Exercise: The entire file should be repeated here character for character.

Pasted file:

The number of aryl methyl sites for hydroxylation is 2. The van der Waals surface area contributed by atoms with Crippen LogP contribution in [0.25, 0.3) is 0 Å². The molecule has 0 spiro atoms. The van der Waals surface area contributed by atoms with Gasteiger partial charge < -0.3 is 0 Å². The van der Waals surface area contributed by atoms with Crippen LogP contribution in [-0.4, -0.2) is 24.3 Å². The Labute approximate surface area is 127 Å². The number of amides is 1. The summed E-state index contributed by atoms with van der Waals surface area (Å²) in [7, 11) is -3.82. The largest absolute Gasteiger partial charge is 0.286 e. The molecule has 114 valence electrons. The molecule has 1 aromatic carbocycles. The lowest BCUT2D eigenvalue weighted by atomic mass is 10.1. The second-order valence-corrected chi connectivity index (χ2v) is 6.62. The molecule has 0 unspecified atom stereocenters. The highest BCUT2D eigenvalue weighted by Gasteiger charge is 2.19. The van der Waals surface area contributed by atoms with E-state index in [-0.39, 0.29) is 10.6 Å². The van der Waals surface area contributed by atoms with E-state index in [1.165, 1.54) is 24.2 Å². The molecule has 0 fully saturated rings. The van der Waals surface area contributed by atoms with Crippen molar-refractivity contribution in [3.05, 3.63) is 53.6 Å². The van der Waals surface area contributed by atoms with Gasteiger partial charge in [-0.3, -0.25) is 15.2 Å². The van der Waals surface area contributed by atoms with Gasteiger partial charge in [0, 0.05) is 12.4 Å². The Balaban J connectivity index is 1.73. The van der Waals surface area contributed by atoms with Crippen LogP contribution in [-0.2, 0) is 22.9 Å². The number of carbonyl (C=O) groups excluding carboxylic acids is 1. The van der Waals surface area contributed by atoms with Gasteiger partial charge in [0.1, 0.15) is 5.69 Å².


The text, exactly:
The number of aryl methyl sites for hydroxylation is 2. The van der Waals surface area contributed by atoms with Crippen LogP contribution in [0.25, 0.3) is 0 Å². The molecule has 0 spiro atoms. The van der Waals surface area contributed by atoms with Gasteiger partial charge < -0.3 is 0 Å². The van der Waals surface area contributed by atoms with Crippen LogP contribution in [-0.4, -0.2) is 24.3 Å². The Labute approximate surface area is 127 Å². The number of amides is 1. The summed E-state index contributed by atoms with van der Waals surface area (Å²) in [7, 11) is -3.82. The largest absolute Gasteiger partial charge is 0.286 e. The molecule has 114 valence electrons. The molecule has 1 aromatic carbocycles. The lowest BCUT2D eigenvalue weighted by atomic mass is 10.1. The second-order valence-corrected chi connectivity index (χ2v) is 6.62. The molecule has 0 unspecified atom stereocenters. The highest BCUT2D eigenvalue weighted by Gasteiger charge is 2.19. The van der Waals surface area contributed by atoms with E-state index in [-0.39, 0.29) is 10.6 Å². The van der Waals surface area contributed by atoms with E-state index in [1.165, 1.54) is 24.2 Å². The molecule has 0 fully saturated rings. The van der Waals surface area contributed by atoms with Crippen molar-refractivity contribution in [3.05, 3.63) is 53.6 Å². The van der Waals surface area contributed by atoms with Gasteiger partial charge in [-0.3, -0.25) is 15.2 Å². The van der Waals surface area contributed by atoms with Gasteiger partial charge in [0, 0.05) is 12.4 Å². The Balaban J connectivity index is 1.73. The van der Waals surface area contributed by atoms with Crippen LogP contribution in [-0.2, 0) is 22.9 Å². The number of carbonyl (C=O) groups excluding carboxylic acids is 1. The van der Waals surface area contributed by atoms with Gasteiger partial charge in [0.1, 0.15) is 5.69 Å².